AUTHOR-JOURNALIST Anjan Sundaram revisits his marriage and ponders over the fragility of relationships in this slim memoir. In a tone replete with retrospective wisdom and melancholy, Breakup parses the memory of a marriage on its brink, attempting to make sense of its slow demise.
Juxtaposing his marital conflict with a real civil war, Sundaram, who reported from central Africa for The New York Times, Associated Press, and others, sets his memoir against the backdrop of tumultuous African geopolitics straddling the Central African Republic (CAR) and the tranquillity of Shippagan, a coastal town in Canada.
Bottled up in frosty remote Shippagan where he lived with his wife Nat and his infant daughter Raphaelle, Sundaram decides to pursue wartime reporting by setting out to travel deep into CAR where a civil war has been raging between destructive government forces and rebels.
As he ventures farther into CAR, losing connection with the outside world, a silent unrest brews in his personal life. In the absence of solid reasoning on why Sundaram’s marriage has been souring, it’s hard not to empathise with Nat, alone with a new-born whose anxieties now must include her husband’s whereabouts.
“I conjured up Nat’s face for comfort, but I knew I shouldn’t call her for reassurance,” writes Sundaram from the warfront. These cryptic deliverances add up to the confusion the reader feels over what really happened between the couple because the build-up to this stage of marital ruin is missing in the narrative. A little later when Sundaram calls home again, Nat is cold because the child’s feeding schedule has fallen on her. Put off by her reaction, Sundaram decides he won’t call her until he has news about his departure from CAR. Nat, perhaps unintentionally, emerges as a lonely figure grasping at the straws of maternal responsibility with an absent husband.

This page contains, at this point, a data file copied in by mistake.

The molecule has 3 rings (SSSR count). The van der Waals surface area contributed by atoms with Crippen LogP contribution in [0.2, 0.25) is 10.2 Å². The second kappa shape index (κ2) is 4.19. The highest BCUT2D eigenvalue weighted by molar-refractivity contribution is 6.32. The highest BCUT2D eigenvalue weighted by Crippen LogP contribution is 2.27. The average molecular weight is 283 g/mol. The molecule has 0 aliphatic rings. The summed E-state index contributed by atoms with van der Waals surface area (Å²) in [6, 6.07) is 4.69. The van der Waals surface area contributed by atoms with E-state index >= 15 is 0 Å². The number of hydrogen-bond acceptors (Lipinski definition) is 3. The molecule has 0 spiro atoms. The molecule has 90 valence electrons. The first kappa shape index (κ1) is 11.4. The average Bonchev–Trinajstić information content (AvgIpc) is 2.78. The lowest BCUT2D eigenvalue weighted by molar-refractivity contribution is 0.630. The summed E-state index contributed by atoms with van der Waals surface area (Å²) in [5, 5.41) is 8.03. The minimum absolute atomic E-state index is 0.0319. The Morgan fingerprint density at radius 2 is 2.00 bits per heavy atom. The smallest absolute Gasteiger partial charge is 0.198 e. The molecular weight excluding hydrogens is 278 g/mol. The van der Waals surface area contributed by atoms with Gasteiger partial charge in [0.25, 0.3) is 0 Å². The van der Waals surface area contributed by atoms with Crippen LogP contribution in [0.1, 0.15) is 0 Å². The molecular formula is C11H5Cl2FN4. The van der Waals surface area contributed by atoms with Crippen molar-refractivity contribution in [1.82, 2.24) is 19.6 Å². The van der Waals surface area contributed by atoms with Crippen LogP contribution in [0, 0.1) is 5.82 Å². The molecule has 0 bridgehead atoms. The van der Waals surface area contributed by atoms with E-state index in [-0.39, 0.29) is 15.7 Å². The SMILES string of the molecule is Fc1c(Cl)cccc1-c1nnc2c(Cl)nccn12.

Meanwhile, near-death experiences follow Sundaram as he stumbles upon one war crime after another—massacres by government forces, burning of churches and schools, killing of a French photojournalist—and witnesses first-hand how civilians, like schoolteachers and priests, are forced to join the rebellion.
At one point when Sundaram’s team is held hostage at gunpoint by the rebel army, the presence of Lewis, an American companion who works for the Human Rights Watch, saves thousands of villagers seeking shelter in a church from an impending massacre. Faced with a bitter realisation that one American’s life is more precious than thousands of villagers in CAR, Sundaram tells Lewis, “You know how to stop all the wars in the world? Put an American with a satellite phone in every village, and if anyone threatens to attack, the US government will stop them.”
These sad racial realities of the world notwithstanding, when Sundaram describes his marriage, it becomes evident there’s palpable awkwardness in the relationship, not in the least due to lack of communication.
He examines the demise of his marriage impassively. “How much of my journey was about the war, and how much about my marriage? Could I tell Nat how close I had felt to her, even while we did not speak…? Or was it cloying, and making myself too vulnerable, to say how she and home and family gave me the courage to explore the limits of the war?”
Eventually as the simmering resentment boils over, one gets the sense of what pushed the marriage to the cliff’s edge. “You can make crazy journeys, while I’ve got to stay home,” Nat accuses him, asking, not unreasonably, “What kind of father risks his life?”
Unspoken in Sundaram’s own analysis is perhaps the residual trauma he may have suffered owing to his trip to CAR that resulted in exacerbating the marital crisis. “The end came after a period of estrangement and quiet torment, when neither of us felt loved. We lost our words. Something impassable had come up between us,” he writes.
Sundaram’s writing is incisive and brimming with a resolved sense of catharsis, yet there is no happy ending when a marriage breaks. What’s better than a stagnant marriage, if not a clean break and this book maturely documents it.